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Sunday 16 December 2018

Carruth fears city 'missed boat' to honour boxing champion Katie

Councillors have voted to give boxing champ Katie Taylor a civic reception following her success in the ring
Councillors have voted to give boxing champ Katie Taylor a civic reception following her success in the ring
Michael Carruth says Katie Taylor deserves a civic reception

Irish Olympic hero Michael Carruth fears Dublin has missed the chance to hold a civic reception for world boxing champion Katie Taylor after city councillors voted in favour of the ceremony.

Taylor, the London 2012 gold medallist, won her first world title in the professional ranks last week, and it is understood the Lord Mayor of Dublin will offer a civic reception in her honour.

Deserving

However, Carruth, the 1992 Olympic welterweight champion, told the Herald such events should be organised in the immediate aftermath of the achievement when it is fresh in the memory.

"She's served the country so well, Katie is totally deserving of a civic reception," he said.

"These type of things should happen straight away, not even two or three weeks later.

"For it to happen, she'd have to break up her camp, so if it hasn't happened by now, it more than likely won't happen."

In a reference to another Dublin fighting champion, he added: "I know they tried it with Conor McGregor after he won a world title and that never took place. I think they have probably missed the boat on this."

The motion was passed at a protocol meeting on Thursday morning by Councillor Mannix Flynn.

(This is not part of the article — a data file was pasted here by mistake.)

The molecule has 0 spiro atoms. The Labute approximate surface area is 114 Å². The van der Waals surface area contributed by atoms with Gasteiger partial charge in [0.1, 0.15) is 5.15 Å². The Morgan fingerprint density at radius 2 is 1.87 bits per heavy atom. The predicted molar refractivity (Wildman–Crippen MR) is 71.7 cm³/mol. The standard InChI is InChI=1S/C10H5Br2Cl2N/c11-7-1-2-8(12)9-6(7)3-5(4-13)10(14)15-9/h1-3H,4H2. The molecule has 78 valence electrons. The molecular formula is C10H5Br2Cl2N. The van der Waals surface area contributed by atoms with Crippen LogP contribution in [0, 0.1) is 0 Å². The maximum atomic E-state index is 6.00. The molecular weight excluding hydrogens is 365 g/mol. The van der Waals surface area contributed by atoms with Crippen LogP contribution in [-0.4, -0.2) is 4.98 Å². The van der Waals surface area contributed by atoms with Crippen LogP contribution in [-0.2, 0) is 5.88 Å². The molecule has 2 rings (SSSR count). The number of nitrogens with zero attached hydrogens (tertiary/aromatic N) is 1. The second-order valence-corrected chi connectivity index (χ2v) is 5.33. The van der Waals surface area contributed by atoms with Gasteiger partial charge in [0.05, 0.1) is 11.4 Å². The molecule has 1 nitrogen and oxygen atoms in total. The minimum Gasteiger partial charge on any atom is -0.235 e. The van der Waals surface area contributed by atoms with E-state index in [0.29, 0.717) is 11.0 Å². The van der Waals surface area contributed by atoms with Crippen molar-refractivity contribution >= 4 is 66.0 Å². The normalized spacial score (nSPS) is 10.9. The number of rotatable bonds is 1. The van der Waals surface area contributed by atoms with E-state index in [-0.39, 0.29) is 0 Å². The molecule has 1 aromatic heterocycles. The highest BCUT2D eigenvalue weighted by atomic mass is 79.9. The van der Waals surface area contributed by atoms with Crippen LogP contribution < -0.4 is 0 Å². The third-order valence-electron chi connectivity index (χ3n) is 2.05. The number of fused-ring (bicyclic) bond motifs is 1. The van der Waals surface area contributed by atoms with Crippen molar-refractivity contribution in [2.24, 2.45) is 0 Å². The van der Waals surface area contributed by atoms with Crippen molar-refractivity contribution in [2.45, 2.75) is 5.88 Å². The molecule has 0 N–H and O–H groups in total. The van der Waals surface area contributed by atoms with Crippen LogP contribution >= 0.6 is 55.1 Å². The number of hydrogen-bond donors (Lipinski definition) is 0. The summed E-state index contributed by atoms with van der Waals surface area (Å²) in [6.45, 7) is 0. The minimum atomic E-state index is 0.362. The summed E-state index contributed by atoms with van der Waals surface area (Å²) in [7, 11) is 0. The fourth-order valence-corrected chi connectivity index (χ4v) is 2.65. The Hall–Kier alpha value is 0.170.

"These things should be the norm. Great sportspeople from this country need to be acknowledged and celebrated," Mr Flynn said.

"They are of great value to the country and bring a lot of capital and goodwill.

"It is about organising it now."

It is understood that the next step would be for the Lord Mayor's office to contact Taylor's management team in order to arrange a suitable date.

The reception would take place at Dublin's Mansion House.

However, it is unclear if it would include Taylor's fans or would only be council officials and sports personalities.

Any event arranged now may not be until the new year.

Taylor was in Ireland this week but is due to fly to America this weekend to prepare for the defence of her world title in her first headline fight, in London next month.

She will then be due for a homecoming fight in Dublin, which is set to take place in the 3Arena in April next year.

Carruth thinks the boxer should hang up her gloves at the end of next year.

He said that given the vast number of tournaments Taylor has fought in, she has a lot of mileage on the clock, but insists women's boxing will never see anything like her again.

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